In 2012, Henry Jenkins approached Mimi Ito and I with a crazy idea that he’d gotten from talking to the folks at Polity. Would we like to sit down and talk through our research and use that as the basis of a book? I couldn’t think of anything more awesome than spending time with two of my mentors and teasing out the various strands of our interconnected research. I knew that there were places where we were aligned and places where we disagreed or, at least, where our emphases provided different perspectives. We’d all been running so fast in our own lives that we hadn’t had time to get to that level of nuance and this crazy project would be the perfect opportunity to do precisely that.
We started by asking our various communities what questions they would want us to address. And then we sat down together, face-to-face, for two days at a time over a few months. And we talked. And talked. And talked. In the process, we started identifying themes and how our various areas of focus were woven together.
Truth be told, I never wanted it to end. Throughout our conversations, I kept flashing back to my years at MIT when Henry opened my eyes to fan culture and a way of understanding media that seeped deep inside my soul. I kept remembering my trips to LA where I’d crash in Mimi’s guest room, talking research late into the night and being woken in the early hours by a bouncy child who never understood why I didn’t want to wake up at 6AM. But above everything else, the sheer delight of brainjamming with two people whose ideas and souls I knew so well was ecstasy.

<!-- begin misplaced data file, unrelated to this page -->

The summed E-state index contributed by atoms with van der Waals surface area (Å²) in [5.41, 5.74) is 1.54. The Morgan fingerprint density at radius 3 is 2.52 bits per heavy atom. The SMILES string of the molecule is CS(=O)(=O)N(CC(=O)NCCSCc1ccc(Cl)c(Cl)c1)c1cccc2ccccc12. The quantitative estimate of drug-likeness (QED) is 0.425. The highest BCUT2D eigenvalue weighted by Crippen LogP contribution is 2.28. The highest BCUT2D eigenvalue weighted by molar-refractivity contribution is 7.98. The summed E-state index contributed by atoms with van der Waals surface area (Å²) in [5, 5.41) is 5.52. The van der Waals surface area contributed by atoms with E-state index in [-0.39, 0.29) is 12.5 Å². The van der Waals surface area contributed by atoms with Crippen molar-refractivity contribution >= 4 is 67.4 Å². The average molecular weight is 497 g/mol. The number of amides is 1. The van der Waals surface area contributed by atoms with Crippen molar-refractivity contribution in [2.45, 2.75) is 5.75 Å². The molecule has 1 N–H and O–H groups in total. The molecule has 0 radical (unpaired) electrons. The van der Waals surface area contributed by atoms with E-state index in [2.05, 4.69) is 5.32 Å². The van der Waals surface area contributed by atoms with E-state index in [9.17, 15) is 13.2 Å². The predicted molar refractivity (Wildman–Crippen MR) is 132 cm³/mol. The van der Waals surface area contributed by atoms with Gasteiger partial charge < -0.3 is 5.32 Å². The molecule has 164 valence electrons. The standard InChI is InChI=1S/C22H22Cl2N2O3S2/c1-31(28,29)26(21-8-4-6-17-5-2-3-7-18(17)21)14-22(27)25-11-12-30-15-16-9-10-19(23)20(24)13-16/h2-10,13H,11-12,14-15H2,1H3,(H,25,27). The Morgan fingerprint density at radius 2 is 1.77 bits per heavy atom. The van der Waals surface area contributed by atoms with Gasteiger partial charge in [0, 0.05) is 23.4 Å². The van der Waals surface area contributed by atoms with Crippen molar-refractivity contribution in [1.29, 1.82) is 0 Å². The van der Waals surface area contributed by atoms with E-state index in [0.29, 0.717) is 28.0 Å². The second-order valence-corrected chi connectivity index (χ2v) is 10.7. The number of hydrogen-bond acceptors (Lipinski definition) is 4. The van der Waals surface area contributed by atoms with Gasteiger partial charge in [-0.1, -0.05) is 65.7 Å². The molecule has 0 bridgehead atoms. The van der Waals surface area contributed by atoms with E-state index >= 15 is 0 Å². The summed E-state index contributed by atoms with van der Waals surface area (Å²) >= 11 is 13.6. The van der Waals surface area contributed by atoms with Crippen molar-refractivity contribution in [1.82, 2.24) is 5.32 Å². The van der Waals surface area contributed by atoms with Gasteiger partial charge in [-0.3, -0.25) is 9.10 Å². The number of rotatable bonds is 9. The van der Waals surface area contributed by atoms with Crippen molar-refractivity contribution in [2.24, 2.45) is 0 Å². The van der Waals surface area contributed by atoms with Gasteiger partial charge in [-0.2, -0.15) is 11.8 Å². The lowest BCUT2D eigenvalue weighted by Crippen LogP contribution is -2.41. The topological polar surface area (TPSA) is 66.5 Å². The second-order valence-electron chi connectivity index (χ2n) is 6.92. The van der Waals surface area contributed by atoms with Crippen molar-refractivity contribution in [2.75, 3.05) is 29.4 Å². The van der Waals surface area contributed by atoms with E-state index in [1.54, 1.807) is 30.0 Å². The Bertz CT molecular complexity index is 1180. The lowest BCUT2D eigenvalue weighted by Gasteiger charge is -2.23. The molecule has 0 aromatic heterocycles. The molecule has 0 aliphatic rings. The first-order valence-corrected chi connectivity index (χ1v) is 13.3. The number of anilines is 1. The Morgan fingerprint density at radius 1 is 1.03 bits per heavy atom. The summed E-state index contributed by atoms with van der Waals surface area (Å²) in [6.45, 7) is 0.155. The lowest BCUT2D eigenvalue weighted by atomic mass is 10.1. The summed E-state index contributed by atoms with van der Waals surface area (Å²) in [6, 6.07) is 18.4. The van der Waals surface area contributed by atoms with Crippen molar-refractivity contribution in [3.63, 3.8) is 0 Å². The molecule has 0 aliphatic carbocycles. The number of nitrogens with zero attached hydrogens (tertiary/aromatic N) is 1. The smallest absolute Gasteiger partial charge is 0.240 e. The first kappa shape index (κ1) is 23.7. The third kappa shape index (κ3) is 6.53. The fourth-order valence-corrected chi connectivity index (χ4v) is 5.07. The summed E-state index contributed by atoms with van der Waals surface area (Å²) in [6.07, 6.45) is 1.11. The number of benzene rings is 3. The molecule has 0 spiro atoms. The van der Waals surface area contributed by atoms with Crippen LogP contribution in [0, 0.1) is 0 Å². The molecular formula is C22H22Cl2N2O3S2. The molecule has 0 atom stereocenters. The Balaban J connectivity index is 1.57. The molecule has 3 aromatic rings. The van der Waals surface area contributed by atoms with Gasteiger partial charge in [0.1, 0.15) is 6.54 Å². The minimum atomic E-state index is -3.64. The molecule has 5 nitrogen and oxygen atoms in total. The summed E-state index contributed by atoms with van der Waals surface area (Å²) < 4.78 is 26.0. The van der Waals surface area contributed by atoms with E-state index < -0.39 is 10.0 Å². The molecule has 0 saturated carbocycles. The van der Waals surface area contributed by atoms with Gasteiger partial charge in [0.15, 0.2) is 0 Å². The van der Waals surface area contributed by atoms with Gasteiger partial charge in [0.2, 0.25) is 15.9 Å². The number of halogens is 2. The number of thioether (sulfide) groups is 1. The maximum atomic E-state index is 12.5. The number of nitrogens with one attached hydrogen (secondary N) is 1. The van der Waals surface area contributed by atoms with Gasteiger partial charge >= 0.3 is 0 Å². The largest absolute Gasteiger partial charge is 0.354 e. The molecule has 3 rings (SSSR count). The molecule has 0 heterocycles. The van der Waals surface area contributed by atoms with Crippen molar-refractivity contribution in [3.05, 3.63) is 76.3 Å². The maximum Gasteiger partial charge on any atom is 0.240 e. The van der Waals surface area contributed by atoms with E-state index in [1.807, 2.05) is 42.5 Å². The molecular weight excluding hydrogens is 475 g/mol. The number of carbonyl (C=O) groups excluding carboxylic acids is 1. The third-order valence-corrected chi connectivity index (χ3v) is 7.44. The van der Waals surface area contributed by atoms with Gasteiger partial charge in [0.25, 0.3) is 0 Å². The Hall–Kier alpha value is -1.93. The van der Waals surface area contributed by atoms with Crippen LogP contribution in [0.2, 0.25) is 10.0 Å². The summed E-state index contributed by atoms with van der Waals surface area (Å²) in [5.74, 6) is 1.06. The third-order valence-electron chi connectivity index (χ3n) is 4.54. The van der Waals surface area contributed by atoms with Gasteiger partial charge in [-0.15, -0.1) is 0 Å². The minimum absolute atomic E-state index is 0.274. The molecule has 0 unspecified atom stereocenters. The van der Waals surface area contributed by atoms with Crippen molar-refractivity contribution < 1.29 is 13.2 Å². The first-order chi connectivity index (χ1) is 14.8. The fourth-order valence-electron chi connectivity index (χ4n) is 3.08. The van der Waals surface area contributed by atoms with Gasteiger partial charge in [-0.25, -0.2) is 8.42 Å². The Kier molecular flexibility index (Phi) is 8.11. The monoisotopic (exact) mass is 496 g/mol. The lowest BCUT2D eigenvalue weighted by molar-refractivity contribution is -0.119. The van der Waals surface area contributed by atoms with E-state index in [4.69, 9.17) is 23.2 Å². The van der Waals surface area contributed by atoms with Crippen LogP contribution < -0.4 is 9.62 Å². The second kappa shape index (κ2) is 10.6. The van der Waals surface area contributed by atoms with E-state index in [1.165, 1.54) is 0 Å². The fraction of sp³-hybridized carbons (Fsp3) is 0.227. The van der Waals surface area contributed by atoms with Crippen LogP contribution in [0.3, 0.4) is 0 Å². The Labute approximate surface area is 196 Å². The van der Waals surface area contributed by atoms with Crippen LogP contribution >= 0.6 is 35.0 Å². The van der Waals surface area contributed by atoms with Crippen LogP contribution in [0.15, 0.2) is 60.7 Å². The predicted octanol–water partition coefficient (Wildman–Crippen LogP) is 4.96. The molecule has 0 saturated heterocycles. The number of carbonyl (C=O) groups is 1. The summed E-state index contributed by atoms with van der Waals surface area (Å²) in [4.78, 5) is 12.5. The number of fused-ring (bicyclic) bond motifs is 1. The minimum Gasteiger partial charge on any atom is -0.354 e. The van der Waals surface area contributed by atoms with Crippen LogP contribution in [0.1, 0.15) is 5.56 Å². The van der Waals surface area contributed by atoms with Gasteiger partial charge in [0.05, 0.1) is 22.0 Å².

And then the hard part started. We didn’t want this project to be the output of self-indulgence and inside baseball. We wanted it to be something that helped others see how research happens, how ideas form, and how collaborations and disagreements strengthen seemingly independent work. And so we started editing. And editing. And editing. Getting help editing. And then editing some more.
The result is Participatory Culture in a Networked Era and it is unlike any project I’ve ever embarked on or read. The book is written as a conversation and it was the product of a conversation. Except we removed all of the umms and uhhs and other annoying utterances and edited it in an attempt to make the conversation make sense for someone who is trying to understand the social and cultural contexts of participation through and by media. And we tried to weed out the circular nature of conversation as we whittled down dozens of hours of recorded conversation into a tangible artifact that wouldn’t kill too many trees.
What makes this book neat is that it sheds light on all of the threads of conversation that helped the work around participatory culture, connected learning, and networked youth practices emerge. We wanted to make the practice of research as visible as our research and reveal the contexts in which we are operating alongside our struggles to negotiate different challenges in our work. If you’re looking for classic academic output, you’re going to hate this book. But if you want to see ideas in context, it sure is fun. And in the conversational product, you’ll learn new perspectives on youth practices, participatory culture, learning, civic engagement, and the commercial elements of new media.
OMG did I fall in love with Henry and Mimi all over again doing this project. Seeing how they think just tickles my brain in the best ways possible. And I suspect you’ll love what they have to say too.
The book doesn’t officially release for a few more weeks, but word on the street is that copies of this book are starting to ship. Check it out!